Sheppard, A. and Croft, N.
Development management and localism: Zeitgeist or lasting change?
Town and Country Planning, 80 (9).
Available from: http://eprints.uwe.ac.uk/15993
- Published Version
Publisher's URL: http://www.tcpa.org.uk/pages/our-journal.html
The spatial planning approach has become accepted as the progressive theoretical and professional currency in England following the 2004 Planning and Compulsory Purchase Act. The reforms which followed sought considerable change in the remit of planning and the approach to community engagement. However, an often overlooked component of the spatial planning approach is development management; and yet it is potentially of most relevance to the challenges of neighbourhood planning and community resilience.
Development management focuses upon outcomes (i.e. meeting needs) rather than outputs (the implications of permitting/refusing development - normatively related to the regulatory ‘DC’ function). The methodological approach is based around a more varied and multi-faceted concept than in the reactive past. A key part of this relates to the way in which community participation occurs and decision making takes place. This artcile discusses the concept that empowering communities through early engagement, support for community led initiatives/plans, Local Development Orders, and enhanced delegated decision making at the Parish level are examples of localism before Localism, and highlight the contemporary relevance of the development management approach.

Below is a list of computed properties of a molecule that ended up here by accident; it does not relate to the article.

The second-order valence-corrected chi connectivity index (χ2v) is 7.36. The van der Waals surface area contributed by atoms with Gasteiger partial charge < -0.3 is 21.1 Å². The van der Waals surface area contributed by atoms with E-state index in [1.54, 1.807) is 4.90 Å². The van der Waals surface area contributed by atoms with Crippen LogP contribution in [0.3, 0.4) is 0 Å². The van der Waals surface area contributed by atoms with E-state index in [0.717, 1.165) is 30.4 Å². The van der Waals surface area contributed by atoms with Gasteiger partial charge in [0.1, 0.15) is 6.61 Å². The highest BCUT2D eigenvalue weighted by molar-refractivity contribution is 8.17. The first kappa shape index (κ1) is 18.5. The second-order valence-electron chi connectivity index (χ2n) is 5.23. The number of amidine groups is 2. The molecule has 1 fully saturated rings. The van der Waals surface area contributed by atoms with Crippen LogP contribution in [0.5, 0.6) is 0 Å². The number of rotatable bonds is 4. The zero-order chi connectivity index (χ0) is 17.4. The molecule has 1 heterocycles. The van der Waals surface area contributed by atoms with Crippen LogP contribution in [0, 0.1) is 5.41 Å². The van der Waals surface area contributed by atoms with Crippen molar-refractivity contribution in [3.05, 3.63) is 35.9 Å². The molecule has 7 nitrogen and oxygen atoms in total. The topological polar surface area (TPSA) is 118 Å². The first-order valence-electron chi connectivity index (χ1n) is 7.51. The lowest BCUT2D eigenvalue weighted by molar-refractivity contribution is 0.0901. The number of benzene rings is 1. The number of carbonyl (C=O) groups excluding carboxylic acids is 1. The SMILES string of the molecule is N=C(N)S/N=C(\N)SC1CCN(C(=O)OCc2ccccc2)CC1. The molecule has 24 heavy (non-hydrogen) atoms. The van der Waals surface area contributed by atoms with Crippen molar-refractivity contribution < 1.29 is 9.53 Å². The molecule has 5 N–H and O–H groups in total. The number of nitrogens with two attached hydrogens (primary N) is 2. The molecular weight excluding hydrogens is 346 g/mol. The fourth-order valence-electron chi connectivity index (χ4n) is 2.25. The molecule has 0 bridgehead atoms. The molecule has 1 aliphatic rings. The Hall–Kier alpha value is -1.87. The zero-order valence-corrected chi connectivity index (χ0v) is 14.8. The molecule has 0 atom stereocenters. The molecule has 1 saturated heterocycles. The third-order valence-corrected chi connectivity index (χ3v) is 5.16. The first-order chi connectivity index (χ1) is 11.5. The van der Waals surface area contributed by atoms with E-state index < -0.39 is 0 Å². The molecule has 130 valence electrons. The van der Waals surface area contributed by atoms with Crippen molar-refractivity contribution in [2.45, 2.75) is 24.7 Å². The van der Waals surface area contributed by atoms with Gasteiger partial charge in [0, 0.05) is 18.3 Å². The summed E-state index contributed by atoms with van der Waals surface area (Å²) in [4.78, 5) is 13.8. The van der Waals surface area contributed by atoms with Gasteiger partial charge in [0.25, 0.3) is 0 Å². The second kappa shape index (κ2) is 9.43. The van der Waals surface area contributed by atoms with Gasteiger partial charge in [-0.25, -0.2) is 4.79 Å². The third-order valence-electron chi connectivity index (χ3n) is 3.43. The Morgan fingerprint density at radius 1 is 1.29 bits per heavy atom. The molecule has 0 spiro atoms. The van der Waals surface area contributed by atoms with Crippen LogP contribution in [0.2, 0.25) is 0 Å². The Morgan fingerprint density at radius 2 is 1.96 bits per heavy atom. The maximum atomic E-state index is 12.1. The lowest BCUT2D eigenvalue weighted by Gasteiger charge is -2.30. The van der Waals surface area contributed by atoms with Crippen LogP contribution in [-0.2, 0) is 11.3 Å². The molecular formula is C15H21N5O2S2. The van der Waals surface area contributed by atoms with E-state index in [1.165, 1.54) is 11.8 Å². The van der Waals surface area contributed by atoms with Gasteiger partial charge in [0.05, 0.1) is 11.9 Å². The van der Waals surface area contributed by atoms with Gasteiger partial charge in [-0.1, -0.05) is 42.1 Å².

It is suggested, therefore, that rather than requiring a planning revolution, the current changes represent an opportunity to firstly recognise and secondly utilise existing tools to support community planning. Implementing further significant change in the planning system may not be in anyone’s best interest, least of all for the resilience of those communities it seeks to empower.
This article explores the evolution of the development management approach and its significance in the context of the proposed neighbourhood planning systems, including Neighbourhood Plans and Development Orders, the Community Right to Build, and community engagement and participation methods.
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